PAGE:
Why can’t you help families fundraise for the things their own children need or better still, provide them?
This is not the remit of Reverse Rett. The remit of Reverse Rett as a UK registered charity is to relieve sickness and to preserve health for the public benefit by developing treatments and cures for Rett Syndrome and related MECP2 disorders.
Doing something in the public benefit means it cannot benefit people on an individual basis.
This is why people who do fundraise for their children’s individual needs cannot set up a registered UK charity to do so, because the work they are doing is not in the public benefit.
Public benefit is the reason that charities are able to claim Gift Aid on donations and why businesses will sometimes contribute prizes for raffles etc.
However, as parents of children with Rett ourselves, we are painfully aware that children and adults with Rett Syndrome have a lot of needs and that many pieces of equipment, therapies and adaptations are not covered by the NHS or social services or indeed by health insurance or Medicaid in the USA.
We acknowledge that there are families in the UK and elsewhere who do raise funds for equipment and therapies etc for their individual children.
At Reverse Rett we do not ask families not to do this or impart any opinion on the matter. What we do ask is that families do not use the Reverse Rett charity number to fundraise for their child’s personal benefit as this is not legal and it is the charity’s fiscal responsibility to ensure that it does not happen.
In the UK, there are a number of charities whose specific remit it is to help families obtain special equipment such as Cauldwell Children’s Charity, The Sequal Trust and Variety the Children’s Charity.
Turn 2 Us is another great resource which allows you to search for grants you may be eligible for based on your location, age, health needs and other demographic information.
Does Rett Syndrome research receive government funding in the UK? If not, why not?
In the year we launched Reverse Rett, (2010) I personally queried the Medical Research Council (MRC) (UK government research funding body) re specific funding for Rett Syndrome research in the previous five years. There had not been any funds designated to Rett Syndrome. Rett had been categorized under autism which meant that it appeared that Rett research was receiving some funding but when this was explored further, Rett Syndrome in particular had not received any funding.
In general, organisations such as the Medical Research Council and the Wellcome Trust tend not to focus on specific diseases because it benefits a greater proportion of the population to provide funding for basic science which might further research in a number of areas, rather than focusing on rare diseases, research into which might only benefit a limited number of people.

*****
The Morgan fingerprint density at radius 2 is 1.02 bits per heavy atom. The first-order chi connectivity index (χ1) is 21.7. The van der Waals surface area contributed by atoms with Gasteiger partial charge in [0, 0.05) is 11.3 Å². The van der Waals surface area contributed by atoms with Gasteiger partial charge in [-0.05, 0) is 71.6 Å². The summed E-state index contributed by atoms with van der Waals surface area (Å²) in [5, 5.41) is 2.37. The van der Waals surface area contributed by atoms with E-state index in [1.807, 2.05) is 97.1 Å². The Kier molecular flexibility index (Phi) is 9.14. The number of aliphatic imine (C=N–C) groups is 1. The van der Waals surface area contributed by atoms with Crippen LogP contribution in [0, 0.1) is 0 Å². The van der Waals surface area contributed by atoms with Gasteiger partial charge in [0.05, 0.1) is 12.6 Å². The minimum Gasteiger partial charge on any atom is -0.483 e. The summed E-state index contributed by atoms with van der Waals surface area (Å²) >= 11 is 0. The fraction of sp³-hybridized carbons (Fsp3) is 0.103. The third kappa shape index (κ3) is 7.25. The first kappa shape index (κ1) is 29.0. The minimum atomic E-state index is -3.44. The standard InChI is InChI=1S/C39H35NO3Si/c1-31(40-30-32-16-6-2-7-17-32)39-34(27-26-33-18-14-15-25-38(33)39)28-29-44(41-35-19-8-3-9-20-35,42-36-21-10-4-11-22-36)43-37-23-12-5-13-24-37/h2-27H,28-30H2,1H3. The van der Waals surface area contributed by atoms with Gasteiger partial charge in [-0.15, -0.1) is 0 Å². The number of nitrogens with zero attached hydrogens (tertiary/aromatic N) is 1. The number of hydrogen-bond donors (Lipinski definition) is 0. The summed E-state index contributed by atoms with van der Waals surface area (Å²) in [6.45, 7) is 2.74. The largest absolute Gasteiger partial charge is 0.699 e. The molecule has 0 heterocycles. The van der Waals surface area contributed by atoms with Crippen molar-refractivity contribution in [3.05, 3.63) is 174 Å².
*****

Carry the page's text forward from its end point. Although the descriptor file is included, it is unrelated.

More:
Often, grants which come from government bodies will require that the body must be cited on publications which come out of the lab in the grant period even if the funding is not specifically related to the work.
For example, research into DNA methylation which might be funded by the Wellcome Trust or Medical Research Council may have a broader focus than Rett Syndrome and progress in this area could relate to other issues/diseases, but as there is also a link to Rett they would be cited as contributors under the conditions of the grant.
On the links below, you can research past and current Rett Syndrome research funding at both MRC and the Wellcome Trust:
As a patient group, is it right to encourage affected families to contribute to the cause? Surely they are the group you should be helping?
At Reverse Rett, we believe in the power of families to affect change.
Our children and adults with Rett are beautiful and dignified. They are loved and cared for. We are living with the effects of a devastating medical diagnosis, yes, but we are not victims and neither are they. As families, we have a choice about how to respond to the situation we find ourselves in.
Of course, it can be hard enough to get through the day living with Rett Syndrome without adding any other responsibilities to the load. Not everybody can fundraise for charity and not everybody wants to.
Some families fundraise for research because they want to affect change for their own child with Rett and some fundraise even though they are convinced that their child will never benefit from the research. Some people with children with Rett fundraise for other causes besides Rett charities.
Most families who fundraise for research find it empowering to do something to impact change for people with Rett Syndrome in the longer term.
We launched Reverse Rett because we wanted to give research-focused UK families like our own, a way to impact Rett Syndrome research in whatever way they were able. Over the years, people have helped in many ways and it isn’t always about raising money.
As treatments for Rett Syndrome continue to emerge, there will be more ways in which we call upon families to help, such as campaigning to drive emerging treatments through the regulatory bodies.
The stories, experience and knowledge of people with Rett and those who love them are the strongest advantage we have in this, and in all of our endeavours, to improve the lives of people living with the condition both in the short and longer term.
If you think there is something you might be able to help with or contribute to the work of Reverse Rett in any way, even if it is just an idea, we encourage you to get in touch.
Comments and questions welcome. Thanks for reading.
Co-Founder, Executive Director
Photo credit: Mary Lishomwa and Team Abigail in Australia taking part in the fourth annual Reverse Rett Global Run as part of Rett Syndrome Awareness Month